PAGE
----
In the book, the local doctor was determined to find the cause and “fix” her to be white.  However, the “fix” caused nausea and headaches for Cussy to the point where she ultimately decided it’s better to be blue and her true self.

Cussy’s blueness made her DIFFERENT, which was not an asset in that culture.  She was classified as “colored,” and was lumped in with African Americans in terms of places where she was allowed to be and what she was allowed to do.  The “NO COLORED” signs applied to her as much as to the African Americans.  Laws of the time forbade interracial marriage, and few men were willing to defy the law.  After her first horrific experience that nearly killed her, Cussy did not plan to marry again, anyway.

Like Alice, Cussy became a Pack Horse Librarian.  Like Alice, she enjoyed riding her mule to the various homes amid the beautiful natural environment and helping the various families in that capacity.  She encountered some discrimination issues, but over time, those resolved themselves.

She was able to make life easier with the income.  When her father died in a mine accident, the Librarian salary was her sole income, enabling her to maintain her independence.  Like Alice, her job enabled her to grow, empowered her to become more confident, and to help others when she could.  It was also a source of personal pride.

These two books present a similar view of a little-known place at a particular time and shows us how important one small, underfunded program was to a particular group of people.  Anyone who doubts that reading can change lives should read these books.

They also give readers a window into the reality and costs of coal mining; attitudes of the time toward people who were “different;” and the range of what marriages were like (women were generally expected to obey their husbands and sometimes endured domestic violence).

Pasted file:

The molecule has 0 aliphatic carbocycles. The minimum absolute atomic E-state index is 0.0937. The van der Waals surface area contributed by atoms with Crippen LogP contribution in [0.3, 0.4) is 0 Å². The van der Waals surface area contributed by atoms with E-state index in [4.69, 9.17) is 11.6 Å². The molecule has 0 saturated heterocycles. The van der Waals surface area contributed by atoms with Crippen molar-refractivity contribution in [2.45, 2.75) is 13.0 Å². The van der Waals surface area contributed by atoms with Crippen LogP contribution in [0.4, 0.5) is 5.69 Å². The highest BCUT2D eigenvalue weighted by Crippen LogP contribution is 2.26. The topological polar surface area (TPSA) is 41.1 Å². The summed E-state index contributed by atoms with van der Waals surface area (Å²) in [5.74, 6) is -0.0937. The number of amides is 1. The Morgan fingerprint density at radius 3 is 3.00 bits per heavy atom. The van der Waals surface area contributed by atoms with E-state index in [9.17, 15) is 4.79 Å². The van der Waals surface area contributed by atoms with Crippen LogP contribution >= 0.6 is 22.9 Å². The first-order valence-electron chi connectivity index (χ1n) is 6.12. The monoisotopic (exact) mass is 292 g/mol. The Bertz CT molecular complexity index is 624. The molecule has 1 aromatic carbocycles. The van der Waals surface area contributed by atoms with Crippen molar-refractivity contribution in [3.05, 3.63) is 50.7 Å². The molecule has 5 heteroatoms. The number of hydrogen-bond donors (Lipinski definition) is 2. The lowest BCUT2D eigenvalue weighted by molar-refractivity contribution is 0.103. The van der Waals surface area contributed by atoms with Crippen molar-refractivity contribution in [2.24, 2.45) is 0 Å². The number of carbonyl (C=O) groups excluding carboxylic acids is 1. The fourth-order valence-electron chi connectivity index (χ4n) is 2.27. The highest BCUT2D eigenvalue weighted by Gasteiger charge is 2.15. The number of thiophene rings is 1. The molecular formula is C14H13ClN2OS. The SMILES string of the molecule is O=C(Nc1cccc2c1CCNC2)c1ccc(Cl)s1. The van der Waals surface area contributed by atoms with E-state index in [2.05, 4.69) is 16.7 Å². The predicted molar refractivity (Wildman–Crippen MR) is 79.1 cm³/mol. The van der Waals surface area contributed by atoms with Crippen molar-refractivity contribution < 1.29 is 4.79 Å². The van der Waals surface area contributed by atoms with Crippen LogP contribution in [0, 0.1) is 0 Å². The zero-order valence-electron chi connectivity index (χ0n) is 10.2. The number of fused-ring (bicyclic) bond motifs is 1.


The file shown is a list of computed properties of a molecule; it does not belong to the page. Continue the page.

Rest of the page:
The main difference between these two books is how the main characters—one from a well-off English family versus one born into an impoverished Kentucky family—performed the same work, and the effect it had on them personally as well as on those they served.  I liked the characters very much, and the stories are so interesting that these books, once started, are difficult to put down.

I wasn’t keen to read these books based on the subject matter, but I also realized there had to be a reason the books remained popular for so long.  Once I started reading, I knew the reason.  They’re heartwarming—a term I don’t like to use because it seems trite—but we also like to see good characters overcome adversity and root for them to the end.  Along the way we also learn a lot of historical bits, and that’s always valuable.  I recommend both books to readers who love to read about women and books.

Both books will be available at the Grover Beach Community Library.

–Donna Rueff–